In a sense, that was true, since White House staffers tend to be workaholics who eat take-out a lot and live unglamorous -- by New York standards -- lives in Washington. But last night, their boss had just been renominated and New York was theirs.

The scene at Xenon: Donna Summer singing "Do It to Me Right," flashing lights, Roberta Flack, Loretta Lynn, and Jimmy Carter's lieutenants right there in the front row. And from their point of view, the president's speech to the convention earlier in the evening was teriffic.

"I thought it was a good speech," said press secretary Jody Powell. "I thought it was a great speech until I came back and heard the network commentators p---ing all over it. Simple-minded bastards."

Along the same lines, the Carter people collected at the disco didn't think Ted Kennedy was disappointing at all. "The media nitpicks everything," said Hamilton Jordon, who had a beer in the first row of tables. "He endorsed the president yesterday, he appeared on the podium tonight. We couldn't have asked for anything better."

But others thought differently. "He wasn't as outgoing as he usually is," said Kentucky Gov. John Y. Brown of Kennedy's podium appearance. "I'm sure that's a strange scene for him to be in. He looked a little uncomfortable."

Added Brown's wife, Phyllis George: "I guess it's hard for me for one night to turn it off."

The Carter/Mondale victory celebration at Xenon wasn't scheduled to begin until 1 a.m., but a crowd had collected early outside the 43rd Street disco, and in a style reminiscent of Studio 54, beautifully dressed bouncers behind velvet ropes kept the undesirables from the desirables. Cameras popped, police were crawling everywhere and the rumors raced -- the president was going to show up, no he wasn't, well, maybe he was. But by 1:30 a good three dozen police were standing in front of the barricades with nothing to do. t

Inside the dark, cavernous place with black columns, a black rug and a giant wooden dance floor, the mood was like a victory dance after the football game. This team had won, and its players turned out to dance: Nathal Landlow, Smith and Vicki Bagley, who've been everywhere this week, Atlanta Mayor Maynard Jackson, and Tom T. Hall, the singer, Carter supporter and close friend of brother Billy.

Everyone wore the kind of clothes you can see walking down K Street at lunchtime: dark business suites and conservative dresses that were only slightly wrinkled by the heat. It was easy to spot the New York disco crowd with their black leather pants, mini lame dresses and David Bowie haircuts.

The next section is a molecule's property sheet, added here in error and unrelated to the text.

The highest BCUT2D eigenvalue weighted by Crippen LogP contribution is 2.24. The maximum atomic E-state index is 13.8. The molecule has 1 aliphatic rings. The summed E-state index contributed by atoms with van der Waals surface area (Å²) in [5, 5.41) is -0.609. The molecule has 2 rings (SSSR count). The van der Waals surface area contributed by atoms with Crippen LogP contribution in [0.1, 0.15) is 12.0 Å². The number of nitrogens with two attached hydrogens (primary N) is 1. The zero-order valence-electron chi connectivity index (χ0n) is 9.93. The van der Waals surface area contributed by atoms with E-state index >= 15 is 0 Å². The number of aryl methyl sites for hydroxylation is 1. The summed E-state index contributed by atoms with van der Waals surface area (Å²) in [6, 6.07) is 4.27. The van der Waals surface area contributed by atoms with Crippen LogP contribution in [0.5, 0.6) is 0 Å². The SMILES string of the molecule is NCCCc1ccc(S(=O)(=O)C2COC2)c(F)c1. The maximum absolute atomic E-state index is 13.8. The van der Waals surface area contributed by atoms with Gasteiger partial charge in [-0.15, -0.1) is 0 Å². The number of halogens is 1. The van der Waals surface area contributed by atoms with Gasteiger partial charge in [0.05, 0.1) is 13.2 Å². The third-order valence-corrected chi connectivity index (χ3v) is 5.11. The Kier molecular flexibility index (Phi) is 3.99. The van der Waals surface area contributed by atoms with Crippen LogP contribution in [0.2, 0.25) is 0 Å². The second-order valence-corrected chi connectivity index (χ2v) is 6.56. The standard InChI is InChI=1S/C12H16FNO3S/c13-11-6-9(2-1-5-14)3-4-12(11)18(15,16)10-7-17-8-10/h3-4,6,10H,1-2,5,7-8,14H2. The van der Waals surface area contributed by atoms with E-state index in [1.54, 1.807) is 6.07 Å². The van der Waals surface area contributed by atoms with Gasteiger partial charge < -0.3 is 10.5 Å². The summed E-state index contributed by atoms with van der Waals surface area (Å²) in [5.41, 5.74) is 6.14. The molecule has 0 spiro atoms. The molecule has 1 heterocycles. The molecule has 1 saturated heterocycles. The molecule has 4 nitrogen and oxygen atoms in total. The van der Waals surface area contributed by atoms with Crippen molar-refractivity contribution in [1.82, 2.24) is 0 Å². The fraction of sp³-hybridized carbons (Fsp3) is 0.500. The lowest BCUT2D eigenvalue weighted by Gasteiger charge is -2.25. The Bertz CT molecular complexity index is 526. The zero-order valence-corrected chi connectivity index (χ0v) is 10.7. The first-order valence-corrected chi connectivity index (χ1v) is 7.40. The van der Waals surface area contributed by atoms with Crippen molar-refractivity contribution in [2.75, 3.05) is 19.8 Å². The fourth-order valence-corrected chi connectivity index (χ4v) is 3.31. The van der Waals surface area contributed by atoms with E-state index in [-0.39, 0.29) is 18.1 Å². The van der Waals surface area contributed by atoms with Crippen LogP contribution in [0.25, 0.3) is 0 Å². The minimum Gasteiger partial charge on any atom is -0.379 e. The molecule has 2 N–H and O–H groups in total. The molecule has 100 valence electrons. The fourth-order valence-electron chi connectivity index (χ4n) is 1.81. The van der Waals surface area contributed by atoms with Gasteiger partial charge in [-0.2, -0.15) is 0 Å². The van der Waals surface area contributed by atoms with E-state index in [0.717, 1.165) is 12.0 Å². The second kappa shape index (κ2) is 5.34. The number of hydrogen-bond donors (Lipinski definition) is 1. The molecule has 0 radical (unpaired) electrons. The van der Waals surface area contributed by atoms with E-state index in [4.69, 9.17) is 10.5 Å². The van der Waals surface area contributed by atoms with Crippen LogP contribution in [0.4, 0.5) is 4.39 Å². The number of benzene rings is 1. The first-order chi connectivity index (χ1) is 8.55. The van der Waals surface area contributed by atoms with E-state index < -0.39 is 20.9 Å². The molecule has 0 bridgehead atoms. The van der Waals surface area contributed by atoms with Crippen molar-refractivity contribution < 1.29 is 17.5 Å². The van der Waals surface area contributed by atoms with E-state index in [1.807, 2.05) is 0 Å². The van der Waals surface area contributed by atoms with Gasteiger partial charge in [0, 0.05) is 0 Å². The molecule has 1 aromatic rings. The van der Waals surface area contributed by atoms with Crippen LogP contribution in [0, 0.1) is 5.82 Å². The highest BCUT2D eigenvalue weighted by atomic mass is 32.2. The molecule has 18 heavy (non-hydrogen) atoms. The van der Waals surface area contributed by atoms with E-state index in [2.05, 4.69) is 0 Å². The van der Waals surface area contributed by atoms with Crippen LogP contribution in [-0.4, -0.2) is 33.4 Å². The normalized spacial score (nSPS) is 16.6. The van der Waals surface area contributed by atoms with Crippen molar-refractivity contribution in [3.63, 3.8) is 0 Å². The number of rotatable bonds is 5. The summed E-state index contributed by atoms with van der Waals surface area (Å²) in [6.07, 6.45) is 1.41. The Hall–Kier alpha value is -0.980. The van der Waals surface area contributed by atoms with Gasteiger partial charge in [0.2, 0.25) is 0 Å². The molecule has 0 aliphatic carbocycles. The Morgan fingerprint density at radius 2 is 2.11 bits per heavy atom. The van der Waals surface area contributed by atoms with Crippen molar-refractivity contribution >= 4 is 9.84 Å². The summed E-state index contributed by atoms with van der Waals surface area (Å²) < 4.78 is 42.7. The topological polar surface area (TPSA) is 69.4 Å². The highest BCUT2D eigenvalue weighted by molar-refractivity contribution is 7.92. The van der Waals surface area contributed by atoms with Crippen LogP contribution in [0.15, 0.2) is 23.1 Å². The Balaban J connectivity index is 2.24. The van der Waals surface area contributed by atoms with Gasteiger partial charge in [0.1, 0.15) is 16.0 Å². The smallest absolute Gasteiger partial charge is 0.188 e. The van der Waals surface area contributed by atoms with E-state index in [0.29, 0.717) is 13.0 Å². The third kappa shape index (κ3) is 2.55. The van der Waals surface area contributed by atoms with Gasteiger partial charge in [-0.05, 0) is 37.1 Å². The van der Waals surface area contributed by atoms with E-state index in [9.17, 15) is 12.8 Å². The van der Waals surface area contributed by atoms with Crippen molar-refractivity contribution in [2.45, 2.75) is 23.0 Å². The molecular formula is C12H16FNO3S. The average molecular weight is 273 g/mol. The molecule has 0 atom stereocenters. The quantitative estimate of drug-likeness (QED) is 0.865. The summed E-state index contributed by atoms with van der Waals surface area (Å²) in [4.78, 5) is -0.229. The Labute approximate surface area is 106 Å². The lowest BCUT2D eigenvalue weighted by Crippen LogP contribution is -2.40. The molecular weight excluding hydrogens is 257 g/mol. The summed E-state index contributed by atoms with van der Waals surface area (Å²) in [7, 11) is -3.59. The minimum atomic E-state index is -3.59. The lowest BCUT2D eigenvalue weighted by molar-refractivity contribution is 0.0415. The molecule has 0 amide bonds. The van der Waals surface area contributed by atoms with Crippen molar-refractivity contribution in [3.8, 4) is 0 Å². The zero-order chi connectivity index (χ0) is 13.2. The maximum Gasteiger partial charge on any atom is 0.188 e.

And then there was author Fran Lebowitz, who came preppy style in faded straight-leg jeans and a navy blue blazer. "I'm a thrill-seeker," she said. "I wanted to look at the clothes."

But is she a Carter supporter?

Nah, she replied, "I'm a Republican. Really." Media War Stories

Elaine's is still Elaine's, but this week, it was Elaine's! Almost any night after the convention, the longtime Second Avenue writer's hangout was transformed to a mini-Washington where reporters and the reported could dine over blue-checked tablecloths or under Paris Review posters. Regulars David Halberstam and Gay Talese had plenty of company.

"Definitely a place to see and be seen," said Transportation Secretary Neil Goldschmidt, just one of the non-literary fish out of the water Elaine Kaufman had in this week. Some others: national security adviser Zbigniew Brzezinski, Jeff Carter and Gerald Rafshoon.

Yesterday morning, things, as Elaine said, were ripping.It started out as two small parties, one given by Los Angeles Times reporter Bob Scheer, another thrown by producer Marty Bragman. But pretty soon, maybe 200 people had crowded into the dark, narrow restaurant playing Willie Nelson on the juke box and telling 1980 Democratic National Convention war stories. Squashed inside and table-hopping were writers Ken Auletta, Roy Blount Jr., Pete Hamill, Lally Weymouth, editor Clay Felker and assorted reporters and editors from the New York Times, the Washington Post, the Los Angeles Times, the Village Voice and on and on and on.

"It was just a real -- I mean, if you were giving a party at home and prepared it by yourself, that would be atmosphere," said Elaine, who ate it all up.

At 6 a.m., the last soul wandered out onto Second Ave. and 88th. At 6:30 a.m. Elaine locked up. At 7, everybody was in bed. You would think.